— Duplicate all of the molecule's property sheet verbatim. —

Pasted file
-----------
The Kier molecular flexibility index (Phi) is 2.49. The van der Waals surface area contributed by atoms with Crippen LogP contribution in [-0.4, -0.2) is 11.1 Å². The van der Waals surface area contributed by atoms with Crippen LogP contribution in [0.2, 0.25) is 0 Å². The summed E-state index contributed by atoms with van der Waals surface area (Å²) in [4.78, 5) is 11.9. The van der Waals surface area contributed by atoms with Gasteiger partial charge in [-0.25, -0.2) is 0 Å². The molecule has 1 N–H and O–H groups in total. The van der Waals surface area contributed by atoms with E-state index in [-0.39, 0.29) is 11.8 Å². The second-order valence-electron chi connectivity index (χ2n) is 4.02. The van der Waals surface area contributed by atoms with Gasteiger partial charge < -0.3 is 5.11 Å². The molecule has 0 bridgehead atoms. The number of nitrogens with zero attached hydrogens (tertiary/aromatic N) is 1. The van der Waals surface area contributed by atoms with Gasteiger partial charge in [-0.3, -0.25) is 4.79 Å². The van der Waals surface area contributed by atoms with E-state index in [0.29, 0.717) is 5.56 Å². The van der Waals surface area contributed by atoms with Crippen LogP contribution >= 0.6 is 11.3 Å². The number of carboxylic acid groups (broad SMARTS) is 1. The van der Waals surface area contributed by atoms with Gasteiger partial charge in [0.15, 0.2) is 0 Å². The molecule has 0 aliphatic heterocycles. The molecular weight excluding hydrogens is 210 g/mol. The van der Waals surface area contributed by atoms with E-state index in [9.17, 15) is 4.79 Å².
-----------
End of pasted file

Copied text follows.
The Kier molecular flexibility index (Phi) is 2.49. The van der Waals surface area contributed by atoms with Crippen LogP contribution in [-0.4, -0.2) is 11.1 Å². The van der Waals surface area contributed by atoms with Crippen LogP contribution in [0.2, 0.25) is 0 Å². The summed E-state index contributed by atoms with van der Waals surface area (Å²) in [4.78, 5) is 11.9. The van der Waals surface area contributed by atoms with Gasteiger partial charge in [-0.25, -0.2) is 0 Å². The molecule has 1 N–H and O–H groups in total. The van der Waals surface area contributed by atoms with E-state index in [-0.39, 0.29) is 11.8 Å². The second-order valence-electron chi connectivity index (χ2n) is 4.02. The van der Waals surface area contributed by atoms with Gasteiger partial charge < -0.3 is 5.11 Å². The molecule has 0 bridgehead atoms. The number of nitrogens with zero attached hydrogens (tertiary/aromatic N) is 1. The van der Waals surface area contributed by atoms with Gasteiger partial charge in [-0.3, -0.25) is 4.79 Å². The van der Waals surface area contributed by atoms with E-state index in [0.29, 0.717) is 5.56 Å². The van der Waals surface area contributed by atoms with Crippen LogP contribution >= 0.6 is 11.3 Å². The number of carboxylic acid groups (broad SMARTS) is 1. The van der Waals surface area contributed by atoms with Gasteiger partial charge in [0.15, 0.2) is 0 Å². The molecule has 0 aliphatic heterocycles. The molecular weight excluding hydrogens is 210 g/mol. The van der Waals surface area contributed by atoms with E-state index in [9.17, 15) is 4.79 Å².